The AAEE team was proud to share our successes with EE Certification, the re-launching our membership program, our new website and resource section, our strategic plan, strong collaborations with other organizations and the upcoming state conference. Our conundrums were very similar to other states in that we are missing a lot of voices from communities throughout our state in our conversations, and funding and people power are continually limited.

One of the most rewarding aspects of the clinic for the AAEE Board Members was to have such a concentrated amount of time to be together in the same space, getting to know each other better and most importantly, thinking deeply about EE in Arizona. For an all-volunteer organization, opportunities like these are rare and we tried to savor every moment – including the beach time.

AAEE Board bonds at the beach

Ultimately we recognized as a team that an important key to our capacity building is to make sure we are deeply listening to all EE voices in Arizona, so that everyone is included and can help shape AAEE to be what is most needed for the diversity of practitioners and audience members in our state. That includes persons of color, people of different-ability, and folks who do not necessarily consider themselves environmental educators but are doing work to educate community members about our world’s natural systems and environmental challenges.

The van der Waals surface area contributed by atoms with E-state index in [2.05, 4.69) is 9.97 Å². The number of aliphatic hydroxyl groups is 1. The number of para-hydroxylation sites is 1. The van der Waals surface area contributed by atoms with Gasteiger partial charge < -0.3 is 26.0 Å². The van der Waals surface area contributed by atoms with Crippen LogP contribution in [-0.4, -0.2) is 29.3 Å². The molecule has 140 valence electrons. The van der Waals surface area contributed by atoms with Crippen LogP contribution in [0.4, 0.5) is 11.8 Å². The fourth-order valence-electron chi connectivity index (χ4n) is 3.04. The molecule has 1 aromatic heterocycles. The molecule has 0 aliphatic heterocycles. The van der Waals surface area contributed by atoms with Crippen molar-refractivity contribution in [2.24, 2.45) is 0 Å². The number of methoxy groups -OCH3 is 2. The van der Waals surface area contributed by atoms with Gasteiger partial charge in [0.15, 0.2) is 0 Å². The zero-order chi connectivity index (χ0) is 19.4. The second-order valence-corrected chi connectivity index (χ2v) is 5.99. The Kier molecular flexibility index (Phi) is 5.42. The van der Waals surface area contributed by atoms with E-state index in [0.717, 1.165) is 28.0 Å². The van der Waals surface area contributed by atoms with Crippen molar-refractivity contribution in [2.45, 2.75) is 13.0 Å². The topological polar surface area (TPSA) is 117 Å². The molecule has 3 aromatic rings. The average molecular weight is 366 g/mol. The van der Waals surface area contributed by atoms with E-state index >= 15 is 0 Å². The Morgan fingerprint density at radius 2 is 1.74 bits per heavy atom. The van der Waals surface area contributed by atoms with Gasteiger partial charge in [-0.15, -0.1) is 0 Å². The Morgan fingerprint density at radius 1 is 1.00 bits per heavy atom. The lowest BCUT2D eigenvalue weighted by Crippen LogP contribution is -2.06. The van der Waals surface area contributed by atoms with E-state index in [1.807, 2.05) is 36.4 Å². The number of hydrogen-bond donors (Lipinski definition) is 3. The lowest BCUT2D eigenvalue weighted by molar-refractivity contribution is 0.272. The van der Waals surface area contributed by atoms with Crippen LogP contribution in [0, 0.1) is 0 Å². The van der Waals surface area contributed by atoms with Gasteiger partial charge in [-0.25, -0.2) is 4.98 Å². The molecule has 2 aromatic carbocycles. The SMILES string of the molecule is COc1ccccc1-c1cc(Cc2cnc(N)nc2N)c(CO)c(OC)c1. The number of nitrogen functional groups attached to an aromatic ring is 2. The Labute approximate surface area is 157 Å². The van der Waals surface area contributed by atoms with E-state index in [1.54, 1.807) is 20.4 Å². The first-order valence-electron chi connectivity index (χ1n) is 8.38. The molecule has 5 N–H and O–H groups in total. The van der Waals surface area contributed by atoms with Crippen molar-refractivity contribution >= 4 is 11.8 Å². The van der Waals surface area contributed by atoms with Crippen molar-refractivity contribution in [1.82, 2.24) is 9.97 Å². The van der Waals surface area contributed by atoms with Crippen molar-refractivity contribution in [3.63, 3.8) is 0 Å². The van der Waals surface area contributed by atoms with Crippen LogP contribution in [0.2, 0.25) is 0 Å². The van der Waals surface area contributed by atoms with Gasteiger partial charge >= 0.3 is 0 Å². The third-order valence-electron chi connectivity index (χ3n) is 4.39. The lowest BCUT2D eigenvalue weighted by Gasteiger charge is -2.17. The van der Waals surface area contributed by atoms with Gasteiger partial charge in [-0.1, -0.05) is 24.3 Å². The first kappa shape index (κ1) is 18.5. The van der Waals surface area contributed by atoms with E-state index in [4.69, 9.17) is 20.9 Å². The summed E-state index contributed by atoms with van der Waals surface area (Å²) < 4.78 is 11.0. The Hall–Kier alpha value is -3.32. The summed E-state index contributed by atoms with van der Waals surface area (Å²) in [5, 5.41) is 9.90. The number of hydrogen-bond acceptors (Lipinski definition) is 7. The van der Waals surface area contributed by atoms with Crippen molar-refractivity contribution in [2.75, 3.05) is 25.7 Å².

The more people that feel valued and can see the value of AAEE, the stronger our capacity will be. We were already on this path with our focus for the September state conference, Arizona We are EE, and have started working to strengthen our focus on inclusion at the conference and beyond.

We recieved great feedback for our conference planning

We’re so grateful for NAAEE, the US EPA and the seven other partner organizations for providing the resources to strengthen what we do in the field via the ee360 Program, with goals designed to drive excellence, be more inclusive, cultivating collective impact, and mobilizing access to high-quality resources and networks. We are also thankful for the time the NAAEE staff puts into creating these opportunities for and for doing so much to help strengthen Affiliates across the network. Keep an eye out for future updates and ongoing evidence that your AAEE Leadership Team is listening! Have a question for us or a suggestion on how we can do better? Contact LoriAnne at president@arizonaee.org